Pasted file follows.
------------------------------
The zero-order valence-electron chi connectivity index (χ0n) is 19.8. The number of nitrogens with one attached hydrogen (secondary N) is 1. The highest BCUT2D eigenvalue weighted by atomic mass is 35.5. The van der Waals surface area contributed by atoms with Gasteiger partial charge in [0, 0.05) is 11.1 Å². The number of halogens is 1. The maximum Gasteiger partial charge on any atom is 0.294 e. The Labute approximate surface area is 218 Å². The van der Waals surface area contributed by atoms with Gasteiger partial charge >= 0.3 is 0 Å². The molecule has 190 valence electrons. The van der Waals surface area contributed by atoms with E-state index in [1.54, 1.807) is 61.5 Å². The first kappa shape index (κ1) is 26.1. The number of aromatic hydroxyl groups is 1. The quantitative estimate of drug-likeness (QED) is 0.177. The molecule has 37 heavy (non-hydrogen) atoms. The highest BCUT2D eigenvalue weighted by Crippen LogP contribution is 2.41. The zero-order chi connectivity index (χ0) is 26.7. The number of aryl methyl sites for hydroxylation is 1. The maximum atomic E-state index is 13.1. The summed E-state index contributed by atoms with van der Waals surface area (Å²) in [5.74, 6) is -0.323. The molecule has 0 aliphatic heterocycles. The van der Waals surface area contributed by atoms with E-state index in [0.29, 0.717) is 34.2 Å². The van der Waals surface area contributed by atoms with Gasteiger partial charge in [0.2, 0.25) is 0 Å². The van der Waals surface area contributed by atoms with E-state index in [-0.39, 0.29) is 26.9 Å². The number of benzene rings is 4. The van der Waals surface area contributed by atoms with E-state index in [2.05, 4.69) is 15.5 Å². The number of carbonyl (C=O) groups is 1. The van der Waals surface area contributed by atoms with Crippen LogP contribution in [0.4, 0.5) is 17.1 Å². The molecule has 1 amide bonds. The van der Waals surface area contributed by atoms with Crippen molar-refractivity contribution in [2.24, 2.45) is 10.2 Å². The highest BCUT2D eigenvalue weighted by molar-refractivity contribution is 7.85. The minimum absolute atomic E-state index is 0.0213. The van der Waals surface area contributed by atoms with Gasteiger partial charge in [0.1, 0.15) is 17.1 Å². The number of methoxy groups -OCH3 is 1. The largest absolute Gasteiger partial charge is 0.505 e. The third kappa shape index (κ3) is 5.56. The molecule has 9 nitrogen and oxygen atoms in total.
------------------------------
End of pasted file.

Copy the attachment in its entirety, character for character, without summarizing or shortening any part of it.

The zero-order valence-electron chi connectivity index (χ0n) is 19.8. The number of nitrogens with one attached hydrogen (secondary N) is 1. The highest BCUT2D eigenvalue weighted by atomic mass is 35.5. The van der Waals surface area contributed by atoms with Gasteiger partial charge in [0, 0.05) is 11.1 Å². The number of halogens is 1. The maximum Gasteiger partial charge on any atom is 0.294 e. The Labute approximate surface area is 218 Å². The van der Waals surface area contributed by atoms with Gasteiger partial charge >= 0.3 is 0 Å². The molecule has 190 valence electrons. The van der Waals surface area contributed by atoms with E-state index in [1.54, 1.807) is 61.5 Å². The first kappa shape index (κ1) is 26.1. The number of aromatic hydroxyl groups is 1. The quantitative estimate of drug-likeness (QED) is 0.177. The molecule has 37 heavy (non-hydrogen) atoms. The highest BCUT2D eigenvalue weighted by Crippen LogP contribution is 2.41. The zero-order chi connectivity index (χ0) is 26.7. The number of aryl methyl sites for hydroxylation is 1. The maximum atomic E-state index is 13.1. The summed E-state index contributed by atoms with van der Waals surface area (Å²) in [5.74, 6) is -0.323. The molecule has 0 aliphatic heterocycles. The van der Waals surface area contributed by atoms with E-state index in [0.29, 0.717) is 34.2 Å². The van der Waals surface area contributed by atoms with Gasteiger partial charge in [0.2, 0.25) is 0 Å². The van der Waals surface area contributed by atoms with E-state index in [-0.39, 0.29) is 26.9 Å². The number of benzene rings is 4. The van der Waals surface area contributed by atoms with E-state index in [2.05, 4.69) is 15.5 Å². The number of carbonyl (C=O) groups is 1. The van der Waals surface area contributed by atoms with Crippen LogP contribution in [0.4, 0.5) is 17.1 Å². The molecule has 1 amide bonds. The van der Waals surface area contributed by atoms with Crippen molar-refractivity contribution in [2.24, 2.45) is 10.2 Å². The highest BCUT2D eigenvalue weighted by molar-refractivity contribution is 7.85. The minimum absolute atomic E-state index is 0.0213. The van der Waals surface area contributed by atoms with Gasteiger partial charge in [0.1, 0.15) is 17.1 Å². The number of methoxy groups -OCH3 is 1. The largest absolute Gasteiger partial charge is 0.505 e. The third kappa shape index (κ3) is 5.56. The molecule has 9 nitrogen and oxygen atoms in total.